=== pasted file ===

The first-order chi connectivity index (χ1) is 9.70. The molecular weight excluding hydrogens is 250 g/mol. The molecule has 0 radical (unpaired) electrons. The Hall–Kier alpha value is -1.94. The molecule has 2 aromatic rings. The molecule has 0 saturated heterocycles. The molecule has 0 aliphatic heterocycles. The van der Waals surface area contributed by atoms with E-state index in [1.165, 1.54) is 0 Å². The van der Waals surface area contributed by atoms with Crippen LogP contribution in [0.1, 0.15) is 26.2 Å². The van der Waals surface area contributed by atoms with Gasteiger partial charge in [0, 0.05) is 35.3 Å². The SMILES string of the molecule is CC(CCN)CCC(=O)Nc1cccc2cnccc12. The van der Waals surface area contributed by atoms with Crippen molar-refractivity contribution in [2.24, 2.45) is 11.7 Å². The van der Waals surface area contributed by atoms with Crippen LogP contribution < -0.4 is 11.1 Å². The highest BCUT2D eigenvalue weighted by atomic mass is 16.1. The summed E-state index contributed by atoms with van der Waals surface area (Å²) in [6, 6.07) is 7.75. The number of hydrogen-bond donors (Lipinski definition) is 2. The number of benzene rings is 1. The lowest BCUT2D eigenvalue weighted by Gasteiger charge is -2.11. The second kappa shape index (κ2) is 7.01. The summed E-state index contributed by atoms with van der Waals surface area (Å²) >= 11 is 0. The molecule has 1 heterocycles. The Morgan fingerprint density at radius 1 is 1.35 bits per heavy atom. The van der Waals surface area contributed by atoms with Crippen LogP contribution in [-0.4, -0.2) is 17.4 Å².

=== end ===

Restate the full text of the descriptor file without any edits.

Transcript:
The first-order chi connectivity index (χ1) is 9.70. The molecular weight excluding hydrogens is 250 g/mol. The molecule has 0 radical (unpaired) electrons. The Hall–Kier alpha value is -1.94. The molecule has 2 aromatic rings. The molecule has 0 saturated heterocycles. The molecule has 0 aliphatic heterocycles. The van der Waals surface area contributed by atoms with E-state index in [1.165, 1.54) is 0 Å². The van der Waals surface area contributed by atoms with Crippen LogP contribution in [0.1, 0.15) is 26.2 Å². The van der Waals surface area contributed by atoms with Gasteiger partial charge in [0, 0.05) is 35.3 Å². The SMILES string of the molecule is CC(CCN)CCC(=O)Nc1cccc2cnccc12. The van der Waals surface area contributed by atoms with Crippen molar-refractivity contribution in [2.24, 2.45) is 11.7 Å². The van der Waals surface area contributed by atoms with Crippen LogP contribution < -0.4 is 11.1 Å². The highest BCUT2D eigenvalue weighted by atomic mass is 16.1. The summed E-state index contributed by atoms with van der Waals surface area (Å²) in [6, 6.07) is 7.75. The number of hydrogen-bond donors (Lipinski definition) is 2. The number of benzene rings is 1. The lowest BCUT2D eigenvalue weighted by Gasteiger charge is -2.11. The second kappa shape index (κ2) is 7.01. The summed E-state index contributed by atoms with van der Waals surface area (Å²) >= 11 is 0. The molecule has 1 heterocycles. The Morgan fingerprint density at radius 1 is 1.35 bits per heavy atom. The van der Waals surface area contributed by atoms with Crippen LogP contribution in [-0.4, -0.2) is 17.4 Å².